4

“What?” Madison’s mother asked, as the family sat down for dinner. It was past eight, which wasn’t unusual. Jenny thought it was important to have home-made family meals, despite everyone’s long hours. More often than not, they sat in a shared catatonia, quietly eating out of obligation, more than hunger. “Too tired to eat” was a concept Madison had heard adults say, but hadn’t fully grasped herself until her senior year of high school.

Madison smiled. “I decided,” she declared.

“On?” Jenny asked.

“College. I want to go to Northwestern. They have, like, the best journalism program in the country. And they’re not far away. And I think my grades and test scores are good enough. I’m going to apply early decision.”

Jenny frowned. “Honey, that’s a really expensive school.”

“Oh, I know,” Madison replied. “It’s nearly eighty grand.”

Phil choked on the water he was drinking. The conversation paused as he caught his breath. “A year?” he finally croaked.

“No—” Jenny said.

“Actually. Yeah. Like eighty grand a year. A little less, but everyone says they lie, and it ends up costing more than they say,” Madison explained. “But that’s just like list price.”

“You’re getting a discount?” Jenny asked with a half-smile.

“E-bay,” Phil deadpanned. “Slightly used college education. Original packaging.”

Madison laughed and shook her head. “Financial aid. They have a lot of different scholarships. Some of them are huge. They look at your income and if they want you, they’ll give you enough to make up the difference between what it costs and what you can afford. It’s all on their website.”

“And who decides what we can afford?” Phil asked.

“We?” Jenny interrupted. “You know I’m not letting you help out on this, Phil. Madison is my financial responsibility.”

“The school isn’t going to see it that way,” Phil replied. “We are married, so as far as they’re concerned, both our incomes count.”

“We can’t just tell them not to do it that way?” Madison asked.

“No way,” Phil said. “I mean, if I had other kids who I was covering the cost of college for, or something, then it’d be different. But since I don’t, they’re just going to add it all up and tell us to pay for it ourselves. I talked to a guy at work—you met him, Jenny—Howard in ops?” Jenny shrugged. “Yeah, so he’s in a really similar situation but the other way around. It’s his kids, and his new wife didn’t have any of her own. I guess she wanted to, but she couldn’t.”

“Focus, Phil,” Jenny said.

“Oh, right. Anyway, Howie said the forms just wanted all the info from both parents. There was a spot where you could explain special circumstances, but the school just ignored that part. Howie ended up refinancing their house to free up the cash.”

“Seriously?” Madison asked.

“Well yeah. He said the federal loans were only a few thousand, and the school had a crazy idea of what they could afford. So since they were going to have to take out loans anyway, they figured they’d take equity out of the house so it’s deductible.”

“It’s not deductible,” Jenny said.

“Why not?” Phil asked.

“It used to be that if you pulled money out of your house, you could deduct the interest on your taxes, regardless of how you used the money. But they changed the rules, and now you have to use it on your house itself. Otherwise you can’t deduct it.”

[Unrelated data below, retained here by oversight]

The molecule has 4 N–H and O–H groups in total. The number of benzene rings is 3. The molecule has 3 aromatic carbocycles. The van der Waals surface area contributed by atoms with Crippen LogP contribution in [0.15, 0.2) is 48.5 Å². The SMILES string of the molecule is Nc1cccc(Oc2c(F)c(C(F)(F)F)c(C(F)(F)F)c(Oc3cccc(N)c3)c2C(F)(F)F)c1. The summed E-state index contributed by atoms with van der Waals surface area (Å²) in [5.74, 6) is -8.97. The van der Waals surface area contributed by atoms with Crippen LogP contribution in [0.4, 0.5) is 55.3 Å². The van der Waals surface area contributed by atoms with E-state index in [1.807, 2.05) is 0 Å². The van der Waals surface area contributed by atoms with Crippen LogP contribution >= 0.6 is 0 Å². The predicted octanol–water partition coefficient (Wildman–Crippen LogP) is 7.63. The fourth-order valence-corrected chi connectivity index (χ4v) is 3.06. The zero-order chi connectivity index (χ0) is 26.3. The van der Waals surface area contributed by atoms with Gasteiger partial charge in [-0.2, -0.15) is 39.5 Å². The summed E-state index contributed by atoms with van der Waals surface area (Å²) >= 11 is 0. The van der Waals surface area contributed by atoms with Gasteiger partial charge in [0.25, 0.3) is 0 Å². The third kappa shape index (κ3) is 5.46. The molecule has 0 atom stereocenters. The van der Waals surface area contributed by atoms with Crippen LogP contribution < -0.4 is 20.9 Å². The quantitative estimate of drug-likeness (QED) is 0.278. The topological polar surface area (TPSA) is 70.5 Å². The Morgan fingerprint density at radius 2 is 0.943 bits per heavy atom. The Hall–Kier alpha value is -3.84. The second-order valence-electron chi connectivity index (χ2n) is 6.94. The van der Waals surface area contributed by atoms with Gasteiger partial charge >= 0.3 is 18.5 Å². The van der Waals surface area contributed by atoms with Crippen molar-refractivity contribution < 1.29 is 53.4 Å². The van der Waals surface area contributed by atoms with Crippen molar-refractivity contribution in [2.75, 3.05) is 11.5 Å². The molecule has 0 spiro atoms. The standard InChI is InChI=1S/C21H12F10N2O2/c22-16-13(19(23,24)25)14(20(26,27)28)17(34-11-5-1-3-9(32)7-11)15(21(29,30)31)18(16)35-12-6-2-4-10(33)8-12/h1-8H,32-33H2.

“Really?” Phil asked. “When did that happen?”

“2018,” Jenny said.

Madison watched as Phil seemed to be on the cusp of arguing. But if there was one thing you never argued with her mother about, it was taxes. She picked up hours every spring at a big national tax prep firm. She always knew all the latest rules.

“Anyway,” Madison broke the silence. “Some of the scholarships don’t look at need. And there are a lot of other scholarships I can apply for. I found a website that you put in everything about yourself and it matches you up to ones you should try to get. And if push comes to shove, we can just take out more loans, right?”

“I don’t know, honey,” Jenny said. “My credit is a mess. I’m not sure if they’d want me as a co-sign.”

“Well I’m going to apply early decision,” Madison said. “It says that they let me out of the commitment if we really can’t afford it. And it’s where I want to go.”

“Will you apply to some safety schools, in case you don’t make it?” Phil asked.

“Yeah, of course. But I really want Northwestern,” she said.

“We’ll figure it out, one way or another, kiddo,” Jenny assured her. “You’re a great student, and like you said, with scholarships and stuff, maybe it won’t be that bad. How was school today?”

Madison rolled her eyes. “Bryce drama.”

“Again?” Jenny asked.

“Always,” she said. “I love him, but it seems like getting in fights with his boyfriend and then making up, is like… It’s like his whole identity.”

Jenny smiled. “I remember kids like that. I mean, back in my day the gay kids were all in the closet. But it was like that with the power couples. Like the football star and the head cheerleader. I don’t think they even liked each other, but being a couple was a really big deal. And they made sure everyone knew about every breakup and makeup.”

“It was like reality TV for us,” Phil said.

“Back before TV,” Madison joked.

“Before reality, even,” Phil said.

“No metaphysics at the dinner table,” Jenny reprimanded.

Madison and Phil apologized in unison.

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